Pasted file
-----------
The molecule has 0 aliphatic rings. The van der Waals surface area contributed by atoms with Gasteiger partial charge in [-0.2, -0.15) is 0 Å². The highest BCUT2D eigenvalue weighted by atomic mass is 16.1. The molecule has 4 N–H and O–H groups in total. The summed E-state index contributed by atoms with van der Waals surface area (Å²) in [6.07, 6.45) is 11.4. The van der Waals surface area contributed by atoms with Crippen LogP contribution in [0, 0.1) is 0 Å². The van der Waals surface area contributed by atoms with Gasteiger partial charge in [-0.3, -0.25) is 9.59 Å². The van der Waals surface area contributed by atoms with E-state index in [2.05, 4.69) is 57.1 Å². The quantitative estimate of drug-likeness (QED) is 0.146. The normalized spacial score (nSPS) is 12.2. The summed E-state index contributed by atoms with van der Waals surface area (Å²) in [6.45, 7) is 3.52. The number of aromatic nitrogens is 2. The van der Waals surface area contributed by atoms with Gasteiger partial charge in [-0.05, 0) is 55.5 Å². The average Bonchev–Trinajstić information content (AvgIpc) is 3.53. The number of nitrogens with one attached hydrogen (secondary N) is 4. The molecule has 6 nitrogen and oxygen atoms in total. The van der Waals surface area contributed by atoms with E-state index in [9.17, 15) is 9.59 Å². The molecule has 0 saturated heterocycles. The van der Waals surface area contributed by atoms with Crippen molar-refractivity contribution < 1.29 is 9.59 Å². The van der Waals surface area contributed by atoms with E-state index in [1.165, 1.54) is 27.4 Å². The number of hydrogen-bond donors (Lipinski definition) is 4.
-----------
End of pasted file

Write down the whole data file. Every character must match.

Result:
The molecule has 0 aliphatic rings. The van der Waals surface area contributed by atoms with Gasteiger partial charge in [-0.2, -0.15) is 0 Å². The highest BCUT2D eigenvalue weighted by atomic mass is 16.1. The molecule has 4 N–H and O–H groups in total. The summed E-state index contributed by atoms with van der Waals surface area (Å²) in [6.07, 6.45) is 11.4. The van der Waals surface area contributed by atoms with Crippen LogP contribution in [0, 0.1) is 0 Å². The van der Waals surface area contributed by atoms with Gasteiger partial charge in [-0.3, -0.25) is 9.59 Å². The van der Waals surface area contributed by atoms with E-state index in [2.05, 4.69) is 57.1 Å². The quantitative estimate of drug-likeness (QED) is 0.146. The normalized spacial score (nSPS) is 12.2. The summed E-state index contributed by atoms with van der Waals surface area (Å²) in [6.45, 7) is 3.52. The number of aromatic nitrogens is 2. The van der Waals surface area contributed by atoms with Gasteiger partial charge in [-0.05, 0) is 55.5 Å². The average Bonchev–Trinajstić information content (AvgIpc) is 3.53. The number of nitrogens with one attached hydrogen (secondary N) is 4. The molecule has 6 nitrogen and oxygen atoms in total. The van der Waals surface area contributed by atoms with E-state index in [9.17, 15) is 9.59 Å². The molecule has 0 saturated heterocycles. The van der Waals surface area contributed by atoms with Crippen molar-refractivity contribution < 1.29 is 9.59 Å². The van der Waals surface area contributed by atoms with E-state index in [1.165, 1.54) is 27.4 Å². The number of hydrogen-bond donors (Lipinski definition) is 4.